Perp: Phillip Roach
Date: August. 1723
The Crime : Piracy and Murder
Victims: Several unfortunate crew members and an
English gentleman, named Annesley.
Motive : Money. ... by sinking ships to defraud the
Location : Execution Dock
The Story : This fellow was a native of Ireland, and
having, during his youth, followed a seafaring life, he was advanced to the position of first mate, on board a
West-Indianian, which sailed to and from Barbadoes: Having, however, become acquainted with a fisherman named
Neale, who hinted to him that large sums of money might be acquired by insuring ships, and then causing them to be
sunk, to defraud the insurers, he was wicked enough to listen to this horrid idea ; and, being recommended to a
gentleman who had a ship bound to Cape Breton, he got a station on board, next in command to the captain, by whom
he was entrusted with the' management of the vessel.
On the voyage, it would appear that he would have abstained from carrying out his diabolical plan;
but having brought some Irishmen on board with him, they persisted in pursuing their original design, or in
demanding that the vessel should be seized.
Accordingly, one night, when the captain and most of the crew were asleep, Roach gave orders to two
of the seamen to furl the sails ; which being immediately done, the poor fellows no sooner descended on the deck,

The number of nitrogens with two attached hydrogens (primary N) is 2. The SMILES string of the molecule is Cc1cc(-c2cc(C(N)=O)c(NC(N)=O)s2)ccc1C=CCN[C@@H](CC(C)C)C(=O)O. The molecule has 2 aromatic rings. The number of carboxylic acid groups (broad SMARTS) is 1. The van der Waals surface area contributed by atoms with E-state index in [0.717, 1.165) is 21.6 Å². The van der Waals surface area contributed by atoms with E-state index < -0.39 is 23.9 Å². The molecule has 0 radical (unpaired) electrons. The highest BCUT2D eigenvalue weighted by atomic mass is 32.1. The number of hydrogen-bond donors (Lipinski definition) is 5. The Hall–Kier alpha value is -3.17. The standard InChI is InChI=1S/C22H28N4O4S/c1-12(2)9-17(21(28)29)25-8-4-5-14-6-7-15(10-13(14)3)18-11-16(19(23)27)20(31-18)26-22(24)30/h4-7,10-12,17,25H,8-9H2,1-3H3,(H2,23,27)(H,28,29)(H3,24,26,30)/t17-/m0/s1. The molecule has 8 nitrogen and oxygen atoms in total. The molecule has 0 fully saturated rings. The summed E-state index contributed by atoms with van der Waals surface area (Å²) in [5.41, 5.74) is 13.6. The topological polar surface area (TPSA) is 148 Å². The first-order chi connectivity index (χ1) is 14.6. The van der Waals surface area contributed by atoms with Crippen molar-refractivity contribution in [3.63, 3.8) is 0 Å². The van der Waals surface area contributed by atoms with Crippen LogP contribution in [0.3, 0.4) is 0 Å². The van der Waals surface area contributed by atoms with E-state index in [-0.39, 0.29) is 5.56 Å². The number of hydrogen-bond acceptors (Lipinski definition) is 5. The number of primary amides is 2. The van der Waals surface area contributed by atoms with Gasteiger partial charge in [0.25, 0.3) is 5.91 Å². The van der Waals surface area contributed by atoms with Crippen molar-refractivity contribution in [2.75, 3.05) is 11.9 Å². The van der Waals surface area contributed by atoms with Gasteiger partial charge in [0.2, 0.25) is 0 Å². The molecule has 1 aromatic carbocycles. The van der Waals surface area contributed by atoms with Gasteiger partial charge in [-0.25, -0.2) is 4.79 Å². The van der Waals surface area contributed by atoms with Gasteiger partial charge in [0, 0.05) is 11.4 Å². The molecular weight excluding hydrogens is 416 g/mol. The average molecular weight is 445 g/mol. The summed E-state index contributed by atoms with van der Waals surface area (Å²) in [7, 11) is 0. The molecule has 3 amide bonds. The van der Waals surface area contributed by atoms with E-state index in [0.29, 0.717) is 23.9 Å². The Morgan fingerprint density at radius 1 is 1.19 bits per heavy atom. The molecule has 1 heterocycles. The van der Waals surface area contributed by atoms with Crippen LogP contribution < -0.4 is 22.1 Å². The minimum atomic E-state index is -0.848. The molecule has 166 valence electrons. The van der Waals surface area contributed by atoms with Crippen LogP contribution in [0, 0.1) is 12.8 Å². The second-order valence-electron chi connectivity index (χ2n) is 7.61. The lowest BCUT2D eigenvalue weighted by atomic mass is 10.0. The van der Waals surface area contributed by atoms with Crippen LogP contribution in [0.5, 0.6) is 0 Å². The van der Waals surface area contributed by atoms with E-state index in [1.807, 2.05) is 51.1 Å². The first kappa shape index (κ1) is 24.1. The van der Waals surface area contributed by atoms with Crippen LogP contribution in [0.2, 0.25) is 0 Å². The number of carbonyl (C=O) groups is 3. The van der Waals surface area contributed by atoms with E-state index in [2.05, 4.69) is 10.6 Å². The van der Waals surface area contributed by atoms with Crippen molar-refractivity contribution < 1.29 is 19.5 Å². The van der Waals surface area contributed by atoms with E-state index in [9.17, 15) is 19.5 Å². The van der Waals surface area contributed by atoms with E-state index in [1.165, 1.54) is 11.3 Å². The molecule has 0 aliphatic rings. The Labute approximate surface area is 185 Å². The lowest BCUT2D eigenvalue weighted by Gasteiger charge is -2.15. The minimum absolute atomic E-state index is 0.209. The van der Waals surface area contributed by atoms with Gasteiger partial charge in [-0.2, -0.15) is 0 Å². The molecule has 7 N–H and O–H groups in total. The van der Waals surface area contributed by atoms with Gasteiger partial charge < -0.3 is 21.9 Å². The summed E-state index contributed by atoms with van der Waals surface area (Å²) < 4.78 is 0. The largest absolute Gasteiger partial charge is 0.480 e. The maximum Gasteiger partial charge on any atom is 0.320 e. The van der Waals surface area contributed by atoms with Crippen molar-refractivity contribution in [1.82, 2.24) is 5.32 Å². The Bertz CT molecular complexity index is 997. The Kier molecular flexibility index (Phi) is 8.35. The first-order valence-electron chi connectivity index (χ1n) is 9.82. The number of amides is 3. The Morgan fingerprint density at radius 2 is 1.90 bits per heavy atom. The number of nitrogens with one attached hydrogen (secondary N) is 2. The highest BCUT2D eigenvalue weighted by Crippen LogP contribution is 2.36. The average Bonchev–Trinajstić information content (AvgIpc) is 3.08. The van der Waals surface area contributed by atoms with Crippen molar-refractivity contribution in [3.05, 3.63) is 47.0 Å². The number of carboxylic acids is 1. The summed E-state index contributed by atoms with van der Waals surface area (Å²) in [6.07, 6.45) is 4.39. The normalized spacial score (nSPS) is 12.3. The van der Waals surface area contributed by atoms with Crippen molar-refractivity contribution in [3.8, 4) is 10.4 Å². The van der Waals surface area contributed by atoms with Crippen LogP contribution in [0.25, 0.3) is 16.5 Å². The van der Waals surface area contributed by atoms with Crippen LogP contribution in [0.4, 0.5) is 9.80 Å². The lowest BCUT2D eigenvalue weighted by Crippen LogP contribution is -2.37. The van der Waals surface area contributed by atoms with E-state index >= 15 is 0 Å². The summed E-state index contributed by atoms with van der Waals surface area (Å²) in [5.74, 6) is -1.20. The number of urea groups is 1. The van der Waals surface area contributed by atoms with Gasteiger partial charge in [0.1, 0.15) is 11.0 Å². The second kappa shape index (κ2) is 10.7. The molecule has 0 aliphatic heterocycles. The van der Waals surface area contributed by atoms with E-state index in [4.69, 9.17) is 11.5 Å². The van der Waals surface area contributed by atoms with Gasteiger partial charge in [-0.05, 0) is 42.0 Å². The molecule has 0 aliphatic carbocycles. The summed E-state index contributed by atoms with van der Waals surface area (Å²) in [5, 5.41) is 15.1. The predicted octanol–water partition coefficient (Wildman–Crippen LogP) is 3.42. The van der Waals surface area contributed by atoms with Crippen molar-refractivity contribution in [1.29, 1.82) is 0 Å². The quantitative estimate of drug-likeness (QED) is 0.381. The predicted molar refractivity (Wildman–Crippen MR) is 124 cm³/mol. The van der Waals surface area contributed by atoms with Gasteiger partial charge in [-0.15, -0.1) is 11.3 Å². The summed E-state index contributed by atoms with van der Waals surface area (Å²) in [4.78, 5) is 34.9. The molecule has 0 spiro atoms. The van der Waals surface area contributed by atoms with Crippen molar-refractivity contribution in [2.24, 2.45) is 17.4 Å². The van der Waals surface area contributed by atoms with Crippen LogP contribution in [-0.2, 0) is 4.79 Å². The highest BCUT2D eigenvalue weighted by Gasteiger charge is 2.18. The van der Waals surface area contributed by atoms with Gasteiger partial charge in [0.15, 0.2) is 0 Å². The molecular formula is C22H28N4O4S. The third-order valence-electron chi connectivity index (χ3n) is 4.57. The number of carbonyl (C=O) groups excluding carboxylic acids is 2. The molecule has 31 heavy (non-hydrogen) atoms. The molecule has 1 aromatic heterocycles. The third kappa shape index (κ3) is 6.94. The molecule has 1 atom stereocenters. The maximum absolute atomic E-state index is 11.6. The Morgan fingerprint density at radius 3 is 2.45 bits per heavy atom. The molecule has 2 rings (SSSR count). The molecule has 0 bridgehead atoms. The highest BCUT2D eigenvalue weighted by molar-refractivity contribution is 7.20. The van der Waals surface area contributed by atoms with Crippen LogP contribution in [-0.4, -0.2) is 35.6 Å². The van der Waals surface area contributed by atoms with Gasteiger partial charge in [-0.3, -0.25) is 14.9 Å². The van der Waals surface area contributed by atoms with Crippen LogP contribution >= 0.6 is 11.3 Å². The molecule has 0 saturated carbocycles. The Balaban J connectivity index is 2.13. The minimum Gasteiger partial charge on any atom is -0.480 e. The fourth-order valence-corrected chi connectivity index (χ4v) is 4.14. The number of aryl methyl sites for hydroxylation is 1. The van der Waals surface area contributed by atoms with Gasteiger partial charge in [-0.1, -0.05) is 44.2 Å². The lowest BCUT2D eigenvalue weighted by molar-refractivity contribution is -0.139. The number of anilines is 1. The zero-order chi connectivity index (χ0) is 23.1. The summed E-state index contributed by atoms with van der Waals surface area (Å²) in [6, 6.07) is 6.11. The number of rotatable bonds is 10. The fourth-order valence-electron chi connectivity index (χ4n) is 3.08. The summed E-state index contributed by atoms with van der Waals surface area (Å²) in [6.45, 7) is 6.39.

than Roach and his associates murdered them, and threw them overboard. At this instant a man and a boy at the
yard-arm, observing what passed, and dreading a similar fate hurried towards the topmast-head, when one of the
Irishmen, named Cullen, followed them, and, seizing the boy, threw him into the sea.
The man,thinking to effect at least a present escape, descended to the main-deck ; but he was
instantly butchered, and committed to the deep. The noise occasioned by these transactions had alarmed the sailors
below, and they hurried up with all possible expedition ; but were severally seized and murdered as fast as they
came on deck, and were thrown into the sea. At length the master and mate came on the quarter-deck ; but they were
doomed to share the same fate as. their unhappy shipmates.
These execrable murders being perpetrated, the murderers determined to commence pirates, and that
Roach should be the captain, as the reward of his superior villany.
They had intended to sail up the Gulf of St. Lawrence ; but as they were within a few days' voyage
of the Bristol Channel, when the bloody tragedy was acted, and found themselves short of provisions, they put into
Portsmouth ; and, giving the vessel a fictitious name, they painted her afresh, and then sailed for Rotterdam.
At this city they disposed of their cargo, and took in a fresh one ; and being unknown, an English
gentleman, named Annesley, shipped considerable property on board, and took his passage with them for the port of
London ; but the villains threw this unfortunate gentleman overboard, after they had been only one day at sea. When
the ship arrived in the river Thames, Mr. Annesley's friends made inquiry after him, in consequence of his having
sent letters to England, describing the ship in which he proposed to embark ; but Roach denied any knowledge of the
gentleman, and even disclaimed his own name. Notwithstanding his confident assertions, it was rightly presumed who
he was, and a letter which he sent to his wife being stopped, he was taken into custody, and carried before the
secretary of state for examination. While there, having denied that he was the person he was taken to be, his
intercepted letter was shown to him ; on which he instantly confessed his crimes, and was committed to take his
He was subsequently hanged at Execution Dock, on the 5th of August, 1723.